The FitBit or fitness tracker is now a fashionable accessory. The heart-rate, weight, resting heart rate (RHR), sleep time, calories ingested (and burnt), exercise, location, are all immediately displayed on screens strapped to wrists or upper arms, or on the phone.
In more social consequences, an American parent has filed a petition that school-day recess (interval, as it is called in India) cannot be cancelled even on rainy days because ‘every cancelled recess takes about 600 steps out of [her son’s] day’. When one is supposed to take an average of ‘15,000 steps a day’, this loss of 600 steps for each lost recess, said the petitioner, amounts to something (http://quantifiedself.com/topics/videos/).
The process of quantifying what we do has become commonplace enough for it to be commercialised and monetised. And now it is a movement. The Quantified Self movement (http://quantifiedself.com/) believes in ‘self knowledge through numbers’ (the movement’s tagline). Set up as Quantified Self Labs in California by Gary Wolf and Kevin Kelly of Wired, who incidentally also coined the term in 2007, the movement advocates the increased role of instrumentation to document all aspects of life: ‘When in doubt, add more instrumentation’.
Members of the movement have documented ketosis or the link between drinking and creativity. Another wished to understand how well he utilised his worktime. This is what, according to QS.com, one Mr Kyrill did:
Kyrill … connect[ed] the time-tracking service RescueTime to a light placed in a box with a house plant that he named Eddie. When he spends time on things he finds personally fulfilling, like working on his PhD, the light turns on and the plant grows. When he’s caught up in other activities, the leaves yellow and die.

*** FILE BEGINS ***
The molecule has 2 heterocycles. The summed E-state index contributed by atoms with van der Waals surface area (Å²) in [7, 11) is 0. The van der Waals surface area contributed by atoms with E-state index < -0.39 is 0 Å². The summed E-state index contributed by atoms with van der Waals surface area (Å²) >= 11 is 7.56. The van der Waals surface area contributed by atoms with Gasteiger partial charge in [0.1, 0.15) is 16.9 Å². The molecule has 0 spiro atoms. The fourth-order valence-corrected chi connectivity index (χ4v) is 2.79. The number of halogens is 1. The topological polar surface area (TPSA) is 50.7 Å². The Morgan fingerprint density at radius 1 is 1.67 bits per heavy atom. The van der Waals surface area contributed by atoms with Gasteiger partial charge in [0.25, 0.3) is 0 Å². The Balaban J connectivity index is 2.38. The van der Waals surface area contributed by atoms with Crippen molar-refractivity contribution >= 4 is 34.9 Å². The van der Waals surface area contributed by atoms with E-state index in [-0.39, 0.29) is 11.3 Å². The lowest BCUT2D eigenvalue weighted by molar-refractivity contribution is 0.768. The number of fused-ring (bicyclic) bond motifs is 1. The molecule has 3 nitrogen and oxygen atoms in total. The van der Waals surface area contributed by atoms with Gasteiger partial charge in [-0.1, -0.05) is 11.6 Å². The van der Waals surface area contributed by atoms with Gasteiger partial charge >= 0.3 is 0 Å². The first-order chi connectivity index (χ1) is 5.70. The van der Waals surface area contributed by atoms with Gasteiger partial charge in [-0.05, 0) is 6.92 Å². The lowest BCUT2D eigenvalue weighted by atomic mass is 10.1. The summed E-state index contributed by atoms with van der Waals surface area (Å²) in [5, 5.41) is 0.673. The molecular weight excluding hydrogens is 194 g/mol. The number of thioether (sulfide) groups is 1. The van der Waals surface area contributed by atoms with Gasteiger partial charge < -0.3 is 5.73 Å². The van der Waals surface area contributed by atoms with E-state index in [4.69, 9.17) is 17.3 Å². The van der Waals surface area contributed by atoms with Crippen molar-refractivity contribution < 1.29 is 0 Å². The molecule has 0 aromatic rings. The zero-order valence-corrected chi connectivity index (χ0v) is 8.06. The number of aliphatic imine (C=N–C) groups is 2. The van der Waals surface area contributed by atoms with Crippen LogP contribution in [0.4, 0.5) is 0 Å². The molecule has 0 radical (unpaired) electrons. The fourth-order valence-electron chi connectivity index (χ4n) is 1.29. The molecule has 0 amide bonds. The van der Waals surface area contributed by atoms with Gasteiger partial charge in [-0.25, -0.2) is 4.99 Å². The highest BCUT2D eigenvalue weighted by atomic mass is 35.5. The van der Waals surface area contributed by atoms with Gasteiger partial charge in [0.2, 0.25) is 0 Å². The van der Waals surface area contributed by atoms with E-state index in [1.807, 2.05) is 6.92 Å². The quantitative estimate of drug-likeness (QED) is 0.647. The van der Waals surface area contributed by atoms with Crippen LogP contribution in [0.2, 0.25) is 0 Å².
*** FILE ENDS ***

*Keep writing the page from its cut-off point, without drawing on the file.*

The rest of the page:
The arrangement adds a new dimension to his productivity data. Every couple of days, Kyrill opens the box to water the plant. This ritual provides an opportunity to take stock on how he has been using his time, based on the condition of the plant. Embodied in this living organism is his failures to stay on task and focus on what’s important. Distractions take on a new threat. Rather than just endangering his goals, they now threaten the health of Eddie.
Now RescueTime (https://www.rescuetime.com/) itself is a great self-tracker. It shows you how much time you spent on various websites, emails and apps, thus allowing you to develop ‘an accurate picture of your day.’ It also enables you to ‘set alerts to let you know when you spent a certain amount of time on an activity’. If you feel guilty for spending an inordinate amount of time on certain websites (I confess I spent a lot on quantifiedself.com and rescuetime.com), you can decide the quantum of time to be spent hereafter and RescueTime will block those websites. The aim, says the project, is to be ‘in complete control’. Databasing every minute and every act is possible now. I database, therefore I am.
Logical Next Step?
Big Data, say Viktor Mayer-Schonberger and Kenneth Cukier in Big Data: A Revolution That Will Transform How We Live, Work, and Think (2013), will ‘change fundamental aspects of life by giving it a quantitative dimension it never had before’. We understand now that Big Data (of which the Quantified Self movement is a subset) is essentially predictive – patterns emerge from numbers, which can then be used to predict future behaviour.